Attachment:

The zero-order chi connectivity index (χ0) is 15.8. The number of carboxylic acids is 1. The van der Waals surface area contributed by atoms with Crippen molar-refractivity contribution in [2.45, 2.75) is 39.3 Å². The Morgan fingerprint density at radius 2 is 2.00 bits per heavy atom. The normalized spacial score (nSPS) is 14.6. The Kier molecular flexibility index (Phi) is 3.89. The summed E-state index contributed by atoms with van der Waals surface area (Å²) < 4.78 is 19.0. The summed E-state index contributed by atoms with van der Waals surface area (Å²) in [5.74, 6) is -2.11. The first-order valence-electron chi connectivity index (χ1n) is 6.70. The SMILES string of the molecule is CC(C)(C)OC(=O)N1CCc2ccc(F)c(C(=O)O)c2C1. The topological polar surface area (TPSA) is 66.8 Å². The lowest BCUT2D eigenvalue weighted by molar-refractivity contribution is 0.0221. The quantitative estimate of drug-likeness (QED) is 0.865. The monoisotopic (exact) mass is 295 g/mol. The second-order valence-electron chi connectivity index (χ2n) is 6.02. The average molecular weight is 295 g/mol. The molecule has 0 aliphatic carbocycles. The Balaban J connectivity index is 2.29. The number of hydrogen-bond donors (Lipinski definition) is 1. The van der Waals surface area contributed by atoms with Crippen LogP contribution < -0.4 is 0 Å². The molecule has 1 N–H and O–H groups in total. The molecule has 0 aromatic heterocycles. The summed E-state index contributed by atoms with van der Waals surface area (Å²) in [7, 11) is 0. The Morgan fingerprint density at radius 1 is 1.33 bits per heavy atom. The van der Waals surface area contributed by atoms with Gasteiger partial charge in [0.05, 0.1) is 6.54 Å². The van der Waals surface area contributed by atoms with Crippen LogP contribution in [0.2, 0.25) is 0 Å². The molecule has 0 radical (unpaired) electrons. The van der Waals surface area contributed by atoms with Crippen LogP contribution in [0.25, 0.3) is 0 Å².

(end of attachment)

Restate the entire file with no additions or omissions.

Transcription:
The zero-order chi connectivity index (χ0) is 15.8. The number of carboxylic acids is 1. The van der Waals surface area contributed by atoms with Crippen molar-refractivity contribution in [2.45, 2.75) is 39.3 Å². The Morgan fingerprint density at radius 2 is 2.00 bits per heavy atom. The normalized spacial score (nSPS) is 14.6. The Kier molecular flexibility index (Phi) is 3.89. The summed E-state index contributed by atoms with van der Waals surface area (Å²) < 4.78 is 19.0. The summed E-state index contributed by atoms with van der Waals surface area (Å²) in [5.74, 6) is -2.11. The first-order valence-electron chi connectivity index (χ1n) is 6.70. The SMILES string of the molecule is CC(C)(C)OC(=O)N1CCc2ccc(F)c(C(=O)O)c2C1. The topological polar surface area (TPSA) is 66.8 Å². The lowest BCUT2D eigenvalue weighted by molar-refractivity contribution is 0.0221. The quantitative estimate of drug-likeness (QED) is 0.865. The monoisotopic (exact) mass is 295 g/mol. The second-order valence-electron chi connectivity index (χ2n) is 6.02. The average molecular weight is 295 g/mol. The molecule has 0 aliphatic carbocycles. The Balaban J connectivity index is 2.29. The number of hydrogen-bond donors (Lipinski definition) is 1. The van der Waals surface area contributed by atoms with Crippen LogP contribution < -0.4 is 0 Å². The molecule has 1 N–H and O–H groups in total. The molecule has 0 aromatic heterocycles. The summed E-state index contributed by atoms with van der Waals surface area (Å²) in [7, 11) is 0. The Morgan fingerprint density at radius 1 is 1.33 bits per heavy atom. The van der Waals surface area contributed by atoms with Gasteiger partial charge in [0.05, 0.1) is 6.54 Å². The van der Waals surface area contributed by atoms with Crippen LogP contribution in [0.2, 0.25) is 0 Å². The molecule has 0 radical (unpaired) electrons. The van der Waals surface area contributed by atoms with Crippen LogP contribution in [0.25, 0.3) is 0 Å².